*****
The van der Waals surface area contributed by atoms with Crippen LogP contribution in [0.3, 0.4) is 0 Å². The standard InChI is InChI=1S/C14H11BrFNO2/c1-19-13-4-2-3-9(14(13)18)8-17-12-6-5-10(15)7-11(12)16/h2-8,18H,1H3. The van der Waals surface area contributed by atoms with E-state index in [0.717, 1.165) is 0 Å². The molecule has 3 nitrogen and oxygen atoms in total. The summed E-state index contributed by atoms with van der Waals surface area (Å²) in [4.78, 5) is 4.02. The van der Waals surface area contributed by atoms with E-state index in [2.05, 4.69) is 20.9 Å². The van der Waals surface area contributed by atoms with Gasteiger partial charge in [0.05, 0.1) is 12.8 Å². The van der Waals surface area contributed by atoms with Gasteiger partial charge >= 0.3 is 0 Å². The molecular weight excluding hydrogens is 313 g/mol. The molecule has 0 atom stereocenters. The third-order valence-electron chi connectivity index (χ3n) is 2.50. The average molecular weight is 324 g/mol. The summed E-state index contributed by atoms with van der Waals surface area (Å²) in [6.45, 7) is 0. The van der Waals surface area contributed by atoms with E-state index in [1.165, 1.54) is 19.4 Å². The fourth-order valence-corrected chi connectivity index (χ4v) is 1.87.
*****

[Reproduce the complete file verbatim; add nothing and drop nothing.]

The van der Waals surface area contributed by atoms with Crippen LogP contribution in [0.3, 0.4) is 0 Å². The standard InChI is InChI=1S/C14H11BrFNO2/c1-19-13-4-2-3-9(14(13)18)8-17-12-6-5-10(15)7-11(12)16/h2-8,18H,1H3. The van der Waals surface area contributed by atoms with E-state index in [0.717, 1.165) is 0 Å². The molecule has 3 nitrogen and oxygen atoms in total. The summed E-state index contributed by atoms with van der Waals surface area (Å²) in [4.78, 5) is 4.02. The van der Waals surface area contributed by atoms with E-state index in [2.05, 4.69) is 20.9 Å². The van der Waals surface area contributed by atoms with Gasteiger partial charge in [0.05, 0.1) is 12.8 Å². The van der Waals surface area contributed by atoms with Gasteiger partial charge >= 0.3 is 0 Å². The molecular weight excluding hydrogens is 313 g/mol. The molecule has 0 atom stereocenters. The third-order valence-electron chi connectivity index (χ3n) is 2.50. The average molecular weight is 324 g/mol. The summed E-state index contributed by atoms with van der Waals surface area (Å²) in [6.45, 7) is 0. The van der Waals surface area contributed by atoms with E-state index in [1.165, 1.54) is 19.4 Å². The fourth-order valence-corrected chi connectivity index (χ4v) is 1.87.